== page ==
What the left can learn from Lusk

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Screen Shot 2013-06-03 at 7.37.24 AMThe battle for the National Party is public. Leaked documents (document 1, 2, 3) reveal disturbing plans to shift New Zealand politics to the right. Authored by Simon Lusk, the documents expose plans to “[reduce] the size of government, [weaken] the power of those who believe in big government and invest for at least 20 years to ensure these changes are permanent”. It’s the neoliberal project taken to its natural conclusion: creating a society where market forces are more powerful than government forces.

The plan was rejected. Michael Woodhouse informed the National Party board that he had a “disturbing discussion” with Lusk that highlighted his “negative agenda for the party”. Thank heavens there are moderates left in the National Party.

For the left the documents themselves are not so interesting, but rather that the right is thinking in grand terms. The neoliberal consensus is durable because it’s supported by structural changes in society, like decreased union density, but there is one structural change that remains: government itself.

The New Zealand government plays a comparatively large role in our society. We live in the most legislated country in the world, apparently,* and Geoffrey Palmer acknowledges that “power in New Zealand needs to be broken up and redistributed”.** However, Palmer’s solution is to transfer more power to the judiciary, the extreme right’s solution is to transfer more power to the market.

That’s not new. Colour me ignorant, but I don’t know of anyone on the left who is formulating plans to deconstruct the neoliberal consensus. The only Labour MP with enough daring to mention the word neoliberal is David Cunliffe. We all know how that went.

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The right is prepared to think in grand terms. Part of Lusk’s plan was “taking over the public service”. Public service neutrality is the cornerstone of Westminster democracy and an engrained part of our political culture. Public service neutrality is, with the glorious exception of the blinkered Treasury, a check on extremist governments. Free and frank advice is a greater control than you’d think. However, a politicised public service replaces “free and frank” advice with “Yes Minister”.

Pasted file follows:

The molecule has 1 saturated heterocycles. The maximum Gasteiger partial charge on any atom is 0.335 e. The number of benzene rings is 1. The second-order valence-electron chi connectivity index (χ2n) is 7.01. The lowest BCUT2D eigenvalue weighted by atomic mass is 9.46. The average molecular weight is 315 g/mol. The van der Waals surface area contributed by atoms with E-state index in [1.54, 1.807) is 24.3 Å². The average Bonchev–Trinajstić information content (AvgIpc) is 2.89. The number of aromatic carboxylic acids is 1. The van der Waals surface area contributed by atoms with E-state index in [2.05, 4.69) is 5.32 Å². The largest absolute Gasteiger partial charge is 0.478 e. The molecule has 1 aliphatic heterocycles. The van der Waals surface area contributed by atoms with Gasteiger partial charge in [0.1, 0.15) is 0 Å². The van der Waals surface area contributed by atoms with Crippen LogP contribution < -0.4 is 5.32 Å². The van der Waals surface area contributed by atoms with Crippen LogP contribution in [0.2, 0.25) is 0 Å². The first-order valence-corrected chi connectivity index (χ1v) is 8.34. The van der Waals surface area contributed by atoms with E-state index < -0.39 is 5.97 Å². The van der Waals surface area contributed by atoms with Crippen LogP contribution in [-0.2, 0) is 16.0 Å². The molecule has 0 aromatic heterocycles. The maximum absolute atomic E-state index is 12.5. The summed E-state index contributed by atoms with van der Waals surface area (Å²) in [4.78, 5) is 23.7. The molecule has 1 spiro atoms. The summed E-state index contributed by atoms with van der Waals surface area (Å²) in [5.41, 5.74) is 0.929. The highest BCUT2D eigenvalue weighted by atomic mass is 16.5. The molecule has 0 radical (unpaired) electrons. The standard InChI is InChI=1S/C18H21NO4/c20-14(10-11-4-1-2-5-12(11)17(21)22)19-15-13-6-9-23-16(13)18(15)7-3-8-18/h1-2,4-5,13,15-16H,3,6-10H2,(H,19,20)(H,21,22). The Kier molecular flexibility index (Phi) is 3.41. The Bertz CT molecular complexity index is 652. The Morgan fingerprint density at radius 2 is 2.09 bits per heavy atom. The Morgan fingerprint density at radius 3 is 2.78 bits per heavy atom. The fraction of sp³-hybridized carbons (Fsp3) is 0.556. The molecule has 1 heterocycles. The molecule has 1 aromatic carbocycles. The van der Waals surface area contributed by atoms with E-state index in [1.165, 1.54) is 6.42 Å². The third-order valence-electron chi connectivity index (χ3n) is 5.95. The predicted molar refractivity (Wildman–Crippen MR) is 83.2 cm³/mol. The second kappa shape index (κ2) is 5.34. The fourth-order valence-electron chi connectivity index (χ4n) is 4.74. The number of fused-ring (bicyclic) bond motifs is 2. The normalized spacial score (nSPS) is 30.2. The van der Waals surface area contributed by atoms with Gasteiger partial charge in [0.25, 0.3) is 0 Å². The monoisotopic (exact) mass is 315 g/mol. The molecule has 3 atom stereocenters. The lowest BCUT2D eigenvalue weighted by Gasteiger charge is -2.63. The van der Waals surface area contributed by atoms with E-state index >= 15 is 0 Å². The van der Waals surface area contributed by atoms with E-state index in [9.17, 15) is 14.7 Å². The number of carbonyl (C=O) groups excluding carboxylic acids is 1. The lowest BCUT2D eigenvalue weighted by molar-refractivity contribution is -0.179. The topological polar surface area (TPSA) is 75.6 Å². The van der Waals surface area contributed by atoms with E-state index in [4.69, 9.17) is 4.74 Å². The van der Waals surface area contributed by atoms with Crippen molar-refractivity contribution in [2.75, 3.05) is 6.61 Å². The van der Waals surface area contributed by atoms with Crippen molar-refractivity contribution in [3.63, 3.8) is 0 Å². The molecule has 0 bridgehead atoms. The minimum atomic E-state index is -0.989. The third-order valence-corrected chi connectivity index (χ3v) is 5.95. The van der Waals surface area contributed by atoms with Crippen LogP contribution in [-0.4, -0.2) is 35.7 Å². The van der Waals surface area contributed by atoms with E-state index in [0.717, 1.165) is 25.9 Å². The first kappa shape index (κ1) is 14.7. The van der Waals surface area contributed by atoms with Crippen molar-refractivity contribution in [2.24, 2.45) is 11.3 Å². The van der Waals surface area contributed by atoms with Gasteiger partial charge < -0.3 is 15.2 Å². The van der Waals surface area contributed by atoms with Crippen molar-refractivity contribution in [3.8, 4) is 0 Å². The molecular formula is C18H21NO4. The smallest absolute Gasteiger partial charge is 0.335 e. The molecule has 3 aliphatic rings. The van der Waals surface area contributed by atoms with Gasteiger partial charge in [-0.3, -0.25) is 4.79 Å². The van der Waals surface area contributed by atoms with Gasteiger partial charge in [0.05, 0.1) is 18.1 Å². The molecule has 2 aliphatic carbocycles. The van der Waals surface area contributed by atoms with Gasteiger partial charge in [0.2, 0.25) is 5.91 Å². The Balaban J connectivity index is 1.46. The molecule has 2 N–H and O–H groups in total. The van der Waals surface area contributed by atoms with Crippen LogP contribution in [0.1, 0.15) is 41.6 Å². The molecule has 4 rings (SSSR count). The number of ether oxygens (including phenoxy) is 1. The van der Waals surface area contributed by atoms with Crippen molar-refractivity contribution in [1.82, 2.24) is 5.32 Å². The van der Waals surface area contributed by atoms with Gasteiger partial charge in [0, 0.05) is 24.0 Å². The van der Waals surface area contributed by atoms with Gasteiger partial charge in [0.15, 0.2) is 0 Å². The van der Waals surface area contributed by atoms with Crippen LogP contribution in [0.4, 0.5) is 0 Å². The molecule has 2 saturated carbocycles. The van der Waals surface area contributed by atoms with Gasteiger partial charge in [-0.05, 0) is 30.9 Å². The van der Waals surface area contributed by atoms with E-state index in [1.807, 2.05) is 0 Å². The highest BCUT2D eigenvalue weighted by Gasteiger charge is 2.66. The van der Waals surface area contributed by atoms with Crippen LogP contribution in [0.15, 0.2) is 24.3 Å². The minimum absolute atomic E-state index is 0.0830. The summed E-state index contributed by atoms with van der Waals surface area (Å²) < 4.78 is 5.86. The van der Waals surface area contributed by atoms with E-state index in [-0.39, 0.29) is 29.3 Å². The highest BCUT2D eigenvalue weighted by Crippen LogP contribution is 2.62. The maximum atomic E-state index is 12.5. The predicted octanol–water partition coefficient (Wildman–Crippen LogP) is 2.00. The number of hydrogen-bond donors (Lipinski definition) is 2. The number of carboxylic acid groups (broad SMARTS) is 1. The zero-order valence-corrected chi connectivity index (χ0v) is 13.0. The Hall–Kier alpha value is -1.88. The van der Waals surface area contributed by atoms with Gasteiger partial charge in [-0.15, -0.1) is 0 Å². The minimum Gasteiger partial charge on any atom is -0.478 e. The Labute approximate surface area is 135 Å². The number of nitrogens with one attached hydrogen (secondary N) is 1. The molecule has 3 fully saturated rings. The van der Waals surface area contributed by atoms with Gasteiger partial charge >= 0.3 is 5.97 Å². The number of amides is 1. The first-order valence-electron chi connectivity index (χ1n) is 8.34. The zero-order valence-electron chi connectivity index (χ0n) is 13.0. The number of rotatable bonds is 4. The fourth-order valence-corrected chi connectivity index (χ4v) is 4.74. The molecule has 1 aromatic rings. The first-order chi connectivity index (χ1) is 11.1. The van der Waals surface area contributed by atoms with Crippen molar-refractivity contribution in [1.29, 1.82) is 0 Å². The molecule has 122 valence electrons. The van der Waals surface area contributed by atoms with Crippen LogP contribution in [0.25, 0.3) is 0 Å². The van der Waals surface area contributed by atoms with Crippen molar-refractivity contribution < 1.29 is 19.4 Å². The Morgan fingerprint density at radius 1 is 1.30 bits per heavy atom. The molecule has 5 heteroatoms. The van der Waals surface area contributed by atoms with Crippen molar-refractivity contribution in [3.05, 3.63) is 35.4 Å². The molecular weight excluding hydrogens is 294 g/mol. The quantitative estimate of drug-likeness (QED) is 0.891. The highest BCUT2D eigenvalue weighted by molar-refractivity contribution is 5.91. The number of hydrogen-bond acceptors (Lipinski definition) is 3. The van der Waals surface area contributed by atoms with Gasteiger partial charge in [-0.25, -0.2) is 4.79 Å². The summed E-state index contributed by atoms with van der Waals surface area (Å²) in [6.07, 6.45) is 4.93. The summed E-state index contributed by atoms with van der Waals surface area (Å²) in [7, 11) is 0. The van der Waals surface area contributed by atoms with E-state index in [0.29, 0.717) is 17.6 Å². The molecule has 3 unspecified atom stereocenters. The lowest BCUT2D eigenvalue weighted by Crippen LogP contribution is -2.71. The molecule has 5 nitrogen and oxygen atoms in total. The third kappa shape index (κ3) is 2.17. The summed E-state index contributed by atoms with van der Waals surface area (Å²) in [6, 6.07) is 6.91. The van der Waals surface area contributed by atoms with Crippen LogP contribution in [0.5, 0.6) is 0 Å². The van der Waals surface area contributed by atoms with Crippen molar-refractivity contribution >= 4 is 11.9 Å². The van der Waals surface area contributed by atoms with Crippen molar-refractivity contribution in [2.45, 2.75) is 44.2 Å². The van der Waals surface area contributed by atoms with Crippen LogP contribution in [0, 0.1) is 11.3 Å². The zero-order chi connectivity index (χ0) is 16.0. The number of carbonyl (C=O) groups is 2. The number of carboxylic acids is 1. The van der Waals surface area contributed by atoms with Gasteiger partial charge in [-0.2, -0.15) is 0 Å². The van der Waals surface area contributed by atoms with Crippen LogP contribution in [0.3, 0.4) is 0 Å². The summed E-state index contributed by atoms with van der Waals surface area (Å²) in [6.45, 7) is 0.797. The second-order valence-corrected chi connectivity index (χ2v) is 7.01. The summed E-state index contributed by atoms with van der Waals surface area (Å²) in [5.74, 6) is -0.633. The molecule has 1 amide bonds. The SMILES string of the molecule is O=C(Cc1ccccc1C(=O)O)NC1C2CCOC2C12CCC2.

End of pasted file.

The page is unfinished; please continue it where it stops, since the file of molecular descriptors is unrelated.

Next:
The left can expect to keep losing if its MPs are not prepared to think in grand terms – holistically and in a principled fashion. Our MPs appear prepared to do anything to win power, but what are we going to do with it when we have it? Manage neoliberalism rather than destroy it? The left can learn a valuable lessons from Lusk – think big.***

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* Kenneth Keith writes that New Zealand had “a very extensive legislative output in… the early years” (see K J Keith “The New Zealand Bill of Rights Act 1990 – An Account of Its Preparation” (2013) NZJPIL) while Chief Justice Sian Elias writes that “our early reliance on statute law has continued” to today (see Sian Elias “Interweavers – Contribution of the Judiciary to New Zealand Law in Geoffrey Palmer (ed) Reflections on the New Zealand Law Commission: Papers from the Twentieth Anniversy Seminar (LexisNexis, Wellington, 2007) at 55). Generally speaking, we’ve legislated heavily. Although I’m skeptical of when people do say we’re the most legislated country in the world. It sounds very similar to the claims that we’re the most “over-regulated” country in the world which is demonstrbaly untrue.   

**Geoffrey Palmer New Zealand’s Constitution in Crisis: Reforming our Political System (John McIndoe, Dunedin, 1992) at page 80

***I think much of Lusk’s strategy won’t work. He’s trying to bring movement conservatism to New Zealand and I doubt that that will gel with New Zealand’s political culture. He’s thinking big picture, but when you examine how his strategies would work in practice it seems flimsy (at best).

15 COMMENTS

  1. Manage neoliberalism rather than destroy it?

    We need to drop neo-liberalism and, IMO, the way to do that is to start talking about the purpose of the economy and that purpose needs to be:
    To ensure that no one lives in poverty while existing within the hard physical limits of our environment.

    Continuing the growth meme is unsustainable and will leave us without the resources that we need to develop our society.

  2. notes that us over here in New Zealand First are “formulating plans to deconstruct the neoliberal consensus”

    Why’d you think we were putting all that effort into Winston’s Reserve Bank Amendment Bill? It strikes at one of the core theoretical/economic underpinnings of said consensus 😀

    • The actual core that needs to be addressed is the fact that it’s the private banks that have control and creation of our money. That control and creation needs to be brought back into government hands.

      • There you go Cyrwen. If you really want to reconstruct neo-liberalism you will have to advocate the nationalisation of the NZ banking sector. Can’t wait to see .NZ first push that policy.